Truth be told, the doughnut store was a full bakery. They sold bread and rolls and lots of other things. I think I was sent up one day before Thanksgiving to buy some rolls. Doesn’t matter, it was the doughnut store. And as far as anyone in my family cared, it was only one kind of doughnut, a cream center doughnut. These were regular, Royal icing type glazed doughnuts, with the hole not entirely punched out, a divet in the center. Nestled in that divet was the best cream something-or-other frosting filling. I still don’t know what it was. A stiff vanilla buttercream might be it. Whatever it was, it was so worth the risk of being mowed down in traffic or getting rabies. I’ve never had another doughnut that matched the wonders of this confection.
The nice, semi-scary (to me) adults always seemed to know who I was. Such was small town Indiana. “Oh, so you’re visiting Mildred?!” I’d nod, figuring out Mildred was Baba, and to be polite because I wasn’t raised in a barn. (Living in a barn would have had its advantages… grrrr.) I wasn’t a misanthrope then, and it didn’t take much for me to start chattering. But, I couldn’t linger. I had a mission, and if I dawdled the adults would have figured out I tripped and fell and died, or worse, gotten lost, crossed a street and died, or worst of all, eaten all of the doughnuts. Someone would have to come looking for me, which would have been worse than death (although eating all of the doughnuts might have been worth it).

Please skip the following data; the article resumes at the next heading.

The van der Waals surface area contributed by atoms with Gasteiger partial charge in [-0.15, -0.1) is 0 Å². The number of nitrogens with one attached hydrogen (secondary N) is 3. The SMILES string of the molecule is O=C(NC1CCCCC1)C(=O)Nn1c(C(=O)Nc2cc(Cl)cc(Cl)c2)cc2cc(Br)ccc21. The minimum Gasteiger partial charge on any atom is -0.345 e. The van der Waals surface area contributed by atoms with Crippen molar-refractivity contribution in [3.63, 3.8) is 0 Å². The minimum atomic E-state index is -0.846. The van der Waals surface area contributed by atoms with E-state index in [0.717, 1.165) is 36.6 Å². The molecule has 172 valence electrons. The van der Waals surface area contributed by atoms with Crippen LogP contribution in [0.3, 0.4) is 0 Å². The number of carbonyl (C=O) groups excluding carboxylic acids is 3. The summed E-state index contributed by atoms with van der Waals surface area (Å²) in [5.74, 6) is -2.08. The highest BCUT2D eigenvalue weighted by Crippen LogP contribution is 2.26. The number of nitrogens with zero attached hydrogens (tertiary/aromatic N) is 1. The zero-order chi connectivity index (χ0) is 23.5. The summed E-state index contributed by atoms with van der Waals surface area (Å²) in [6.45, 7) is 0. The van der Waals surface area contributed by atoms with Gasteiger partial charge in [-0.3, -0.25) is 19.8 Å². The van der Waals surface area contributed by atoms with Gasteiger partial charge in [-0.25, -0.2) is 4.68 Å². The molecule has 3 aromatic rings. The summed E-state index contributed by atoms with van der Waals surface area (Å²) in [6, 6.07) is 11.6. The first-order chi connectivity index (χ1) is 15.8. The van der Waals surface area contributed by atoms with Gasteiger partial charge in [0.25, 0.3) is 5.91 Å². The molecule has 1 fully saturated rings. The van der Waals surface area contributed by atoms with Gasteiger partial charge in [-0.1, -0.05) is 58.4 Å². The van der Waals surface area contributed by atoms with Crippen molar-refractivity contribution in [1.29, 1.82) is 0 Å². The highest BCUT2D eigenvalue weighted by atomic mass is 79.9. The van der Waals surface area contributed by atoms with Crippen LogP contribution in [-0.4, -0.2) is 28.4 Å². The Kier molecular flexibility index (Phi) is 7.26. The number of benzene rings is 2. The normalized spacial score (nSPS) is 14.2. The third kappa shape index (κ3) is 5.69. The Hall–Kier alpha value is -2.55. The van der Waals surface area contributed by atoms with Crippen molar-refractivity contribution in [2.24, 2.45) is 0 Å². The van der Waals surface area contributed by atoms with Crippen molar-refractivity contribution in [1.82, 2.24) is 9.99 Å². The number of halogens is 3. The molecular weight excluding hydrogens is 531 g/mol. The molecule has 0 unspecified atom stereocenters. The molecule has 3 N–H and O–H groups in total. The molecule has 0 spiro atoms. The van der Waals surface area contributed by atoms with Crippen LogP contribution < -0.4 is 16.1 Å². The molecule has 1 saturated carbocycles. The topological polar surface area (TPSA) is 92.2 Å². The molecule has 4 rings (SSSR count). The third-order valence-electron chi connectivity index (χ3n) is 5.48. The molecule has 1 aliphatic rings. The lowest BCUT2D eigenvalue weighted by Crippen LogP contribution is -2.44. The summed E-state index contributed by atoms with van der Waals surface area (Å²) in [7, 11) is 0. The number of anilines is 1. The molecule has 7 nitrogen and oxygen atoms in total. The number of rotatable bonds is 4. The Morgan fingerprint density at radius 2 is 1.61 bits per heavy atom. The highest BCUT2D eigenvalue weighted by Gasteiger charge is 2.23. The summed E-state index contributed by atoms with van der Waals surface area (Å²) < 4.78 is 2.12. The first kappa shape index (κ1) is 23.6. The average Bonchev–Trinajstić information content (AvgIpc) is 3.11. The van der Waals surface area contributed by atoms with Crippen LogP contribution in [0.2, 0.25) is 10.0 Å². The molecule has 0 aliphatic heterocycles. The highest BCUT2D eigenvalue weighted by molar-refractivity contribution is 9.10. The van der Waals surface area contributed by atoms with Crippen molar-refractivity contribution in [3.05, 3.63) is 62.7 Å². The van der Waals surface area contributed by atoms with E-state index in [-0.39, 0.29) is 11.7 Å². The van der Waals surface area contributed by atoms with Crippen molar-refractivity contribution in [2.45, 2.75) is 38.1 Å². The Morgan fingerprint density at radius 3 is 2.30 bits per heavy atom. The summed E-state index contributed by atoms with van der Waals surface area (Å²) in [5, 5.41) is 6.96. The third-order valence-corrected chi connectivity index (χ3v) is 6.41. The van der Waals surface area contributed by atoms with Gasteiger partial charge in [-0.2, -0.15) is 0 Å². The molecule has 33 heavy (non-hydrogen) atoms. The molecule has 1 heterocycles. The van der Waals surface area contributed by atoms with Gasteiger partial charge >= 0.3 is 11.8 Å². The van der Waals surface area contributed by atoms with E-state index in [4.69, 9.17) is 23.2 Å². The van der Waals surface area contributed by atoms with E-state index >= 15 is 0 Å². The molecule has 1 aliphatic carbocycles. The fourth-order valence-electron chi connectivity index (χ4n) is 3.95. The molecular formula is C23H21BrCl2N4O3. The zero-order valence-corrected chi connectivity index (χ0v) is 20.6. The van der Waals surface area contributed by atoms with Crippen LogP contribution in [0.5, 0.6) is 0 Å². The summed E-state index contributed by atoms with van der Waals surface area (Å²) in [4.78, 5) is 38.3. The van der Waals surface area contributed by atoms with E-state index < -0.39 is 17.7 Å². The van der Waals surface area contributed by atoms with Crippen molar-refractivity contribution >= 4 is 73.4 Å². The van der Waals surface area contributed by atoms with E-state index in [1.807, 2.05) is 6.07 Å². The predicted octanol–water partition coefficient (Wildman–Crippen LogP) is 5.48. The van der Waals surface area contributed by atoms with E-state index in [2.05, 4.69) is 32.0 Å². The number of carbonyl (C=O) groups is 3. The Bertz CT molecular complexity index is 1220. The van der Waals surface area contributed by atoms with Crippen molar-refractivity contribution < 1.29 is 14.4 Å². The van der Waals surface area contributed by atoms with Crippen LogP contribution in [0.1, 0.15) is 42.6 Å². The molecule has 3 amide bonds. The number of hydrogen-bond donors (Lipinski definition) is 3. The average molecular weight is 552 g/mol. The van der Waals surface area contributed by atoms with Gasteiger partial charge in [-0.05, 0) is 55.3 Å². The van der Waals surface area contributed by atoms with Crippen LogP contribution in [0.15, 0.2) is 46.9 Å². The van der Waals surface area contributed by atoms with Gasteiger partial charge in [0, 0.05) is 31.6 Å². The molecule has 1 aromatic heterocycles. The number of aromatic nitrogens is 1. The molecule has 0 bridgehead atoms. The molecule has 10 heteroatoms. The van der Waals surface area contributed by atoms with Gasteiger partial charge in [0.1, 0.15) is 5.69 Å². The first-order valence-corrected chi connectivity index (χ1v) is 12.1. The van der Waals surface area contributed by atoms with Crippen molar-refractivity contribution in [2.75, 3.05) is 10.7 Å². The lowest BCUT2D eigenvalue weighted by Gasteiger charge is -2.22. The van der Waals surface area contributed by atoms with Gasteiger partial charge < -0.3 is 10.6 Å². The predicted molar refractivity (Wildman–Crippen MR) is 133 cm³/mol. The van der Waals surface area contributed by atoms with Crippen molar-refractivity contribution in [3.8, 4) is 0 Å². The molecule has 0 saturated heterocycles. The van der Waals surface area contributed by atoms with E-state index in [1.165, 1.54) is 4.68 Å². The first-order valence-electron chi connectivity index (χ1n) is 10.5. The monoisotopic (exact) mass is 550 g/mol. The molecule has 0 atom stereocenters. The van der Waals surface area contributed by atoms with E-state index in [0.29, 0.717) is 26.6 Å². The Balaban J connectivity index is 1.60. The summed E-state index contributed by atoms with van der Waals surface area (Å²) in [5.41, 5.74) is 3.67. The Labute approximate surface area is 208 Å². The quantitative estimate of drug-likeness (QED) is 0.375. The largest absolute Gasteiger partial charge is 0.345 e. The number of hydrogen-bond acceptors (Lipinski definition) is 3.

The retraced trip back to Baba’s was slower, without the anticipation of the trip out. If there was a dead bat, I’d make sure to look at it again, from a safe distance so the rabies didn’t get me.
Our family moved from Grand Rapids to Holland, and then to Virginia and then Missouri. Once we left Michigan, I don’t recall any more trips to Baba’s. She would visit us. I did go back to Ligonier when I was going to Purdue. The doughnuts featured highly in those visits. The last time I had one of those cream centered bits of heaven was after Baba died, and I was living in Ohio, and had decided to drive around and revisit my roots. It would have been around 2010. Ligonier had changed a lot, for the worse in my opinion, but to their credit, instead of small town death the population has doubled. The doughnut store was still there. This rarely happens when an adult revisits their youth, but that damned doughnut was every bit as marvelous as I remembered. I bought every one of them in the shop.
The doughnut store was actually Creps’ Quality Bakery. Apparently there were two factions of doughnut officiandos: the cream-centers or nut-tops. I hear they also had terrific bear claws. I had no idea. It was the cream-center doughnut store.
Earl Creps bought the Coulter Bakery in 1925, at 317 S. Cavin Street. He renamed it to the Quality Bakery. It stayed in that location, run by three generations of Creps until 2011, when Jim Creps retired and closed the doors. Part of the reason was to spend time with his family, but the slow economy also was a factor. The bakery was sold to a new owner, but the Facebook page stops at 2015, so I’m not sure what the story is there.
And now I’m craving doughnuts.